The greater problem here isn’t even the factual errors. The problem is that it makes me wonder how much Dennis Hopeless actually cares about what he’s writing about. I don’t even get the feeling he checked Wikipedia articles for reference’s sake. And while it would be easy to assume that is because the current arc is based around women, I don’t even think that’s the problem. I think he did very well when he was writing things like Dean Ambrose and Sasha Banks fleeing from the Wyatt family, but I don’t think he’s as skilled when it comes to more grounded character pieces.
Artistically the main story doesn’t do much to save it. Normally I don’t have a problem with Acuna’s art, other than a few minor gripes here and there. But this issue feels, for lack of a better word, rushed. There’s a panel where the drawing of Sasha Banks is so misshapen she looks like some kind of hunched over goblin. A scene where Bayley meets the other women for lunch has Charlotte Flair and Becky Lynch in literally the exact same pose, with the exact same body type and clothing coloured differently. And someone please explain to me why these women are all wearing jackets when it is a sunny day in June in Orlando, FL? Because the only explanation I’ve got is someone didn’t want to spend the time drawing the details of their arms.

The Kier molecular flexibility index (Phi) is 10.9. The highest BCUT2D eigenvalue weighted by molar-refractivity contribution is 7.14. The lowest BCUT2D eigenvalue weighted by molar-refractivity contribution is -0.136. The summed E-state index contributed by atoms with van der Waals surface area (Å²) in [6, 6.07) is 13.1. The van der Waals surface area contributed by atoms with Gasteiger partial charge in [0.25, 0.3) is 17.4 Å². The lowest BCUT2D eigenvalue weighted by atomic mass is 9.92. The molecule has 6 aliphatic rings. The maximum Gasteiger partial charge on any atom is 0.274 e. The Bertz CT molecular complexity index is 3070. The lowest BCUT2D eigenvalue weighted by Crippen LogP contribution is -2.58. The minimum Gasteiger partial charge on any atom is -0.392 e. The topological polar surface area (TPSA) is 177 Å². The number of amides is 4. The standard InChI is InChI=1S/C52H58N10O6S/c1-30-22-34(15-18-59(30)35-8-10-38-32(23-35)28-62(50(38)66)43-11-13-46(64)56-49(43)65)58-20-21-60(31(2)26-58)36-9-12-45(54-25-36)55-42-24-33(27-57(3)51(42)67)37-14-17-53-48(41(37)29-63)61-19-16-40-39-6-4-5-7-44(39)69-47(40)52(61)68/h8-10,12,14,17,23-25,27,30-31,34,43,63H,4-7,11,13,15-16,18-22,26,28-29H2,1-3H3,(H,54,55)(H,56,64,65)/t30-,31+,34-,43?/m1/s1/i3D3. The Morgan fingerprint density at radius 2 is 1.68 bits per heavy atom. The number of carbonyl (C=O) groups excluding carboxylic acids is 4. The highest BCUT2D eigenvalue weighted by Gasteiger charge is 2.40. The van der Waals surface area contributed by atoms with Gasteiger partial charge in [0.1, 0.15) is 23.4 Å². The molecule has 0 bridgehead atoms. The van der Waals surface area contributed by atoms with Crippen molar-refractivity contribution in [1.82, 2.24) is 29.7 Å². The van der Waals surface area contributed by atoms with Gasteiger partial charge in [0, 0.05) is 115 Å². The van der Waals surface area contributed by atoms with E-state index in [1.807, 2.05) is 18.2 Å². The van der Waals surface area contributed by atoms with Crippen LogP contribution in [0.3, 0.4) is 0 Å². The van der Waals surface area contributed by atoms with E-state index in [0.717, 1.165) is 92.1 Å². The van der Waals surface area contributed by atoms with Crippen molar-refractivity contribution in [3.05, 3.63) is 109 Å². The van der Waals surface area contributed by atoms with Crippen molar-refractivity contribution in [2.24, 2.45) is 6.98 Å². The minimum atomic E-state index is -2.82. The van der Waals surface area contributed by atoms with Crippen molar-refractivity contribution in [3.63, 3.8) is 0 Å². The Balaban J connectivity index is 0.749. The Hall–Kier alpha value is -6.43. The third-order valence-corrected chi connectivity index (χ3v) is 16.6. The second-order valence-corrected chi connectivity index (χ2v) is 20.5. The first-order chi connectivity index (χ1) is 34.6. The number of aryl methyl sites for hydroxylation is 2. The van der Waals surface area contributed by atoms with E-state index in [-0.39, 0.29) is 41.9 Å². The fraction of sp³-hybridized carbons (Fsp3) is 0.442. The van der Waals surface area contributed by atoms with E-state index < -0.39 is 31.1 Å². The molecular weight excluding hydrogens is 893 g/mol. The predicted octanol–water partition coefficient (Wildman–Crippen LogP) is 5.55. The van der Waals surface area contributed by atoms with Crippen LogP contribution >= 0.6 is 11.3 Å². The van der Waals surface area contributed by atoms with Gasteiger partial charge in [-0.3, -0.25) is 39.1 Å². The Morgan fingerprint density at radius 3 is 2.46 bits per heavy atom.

“Rushed” is probably the best way to describe this whole issue. As if it were done at the last moment to meet a deadline or the creative direction was changed at the last second or something of that sort. And again, while I don’t think it is due to the story being about women, I do think that it hurts even more in this situation. The point of the story is meant to be that women in WWE have been majorly dismissed and abandoned and then the Women’s Revolution changed all that. But the comic feeling as if it were an afterthought is almost metatextual commentary on that: we’re going to pretend we care about showcasing our women, but we’re going to do it in the laziest way possible. We’ll still expect you to applaud us for being such visionaries.
The back-up story is almost the polar opposite of the main feature. At only three pages it succeeds in doing far more than the main story with many of the same elements. While we’re grounded in Asuka’s thoughts here, the short meditation on language barriers is incredibly effective. Tini Howard keeps her text minimal and powerful. It of course helps that the words are placed against Hyeonjin Kim’s art which continues to be the highlight of the current issues. While I could praise so much of it—including the feeling of action, the contortion of faces, the muscles—the thing that strikes me the most is Kim’s rendering of Asuka. He captures her so perfectly as the technicolor murder machine she is.
But to say I’m disappointed in this issue at large is an understatement. This arc had such potential and while I tried not to get my hopes up too high, this was blow to any I had. I’m ashamed of this issue and honestly, BOOM and the WWE should be, too.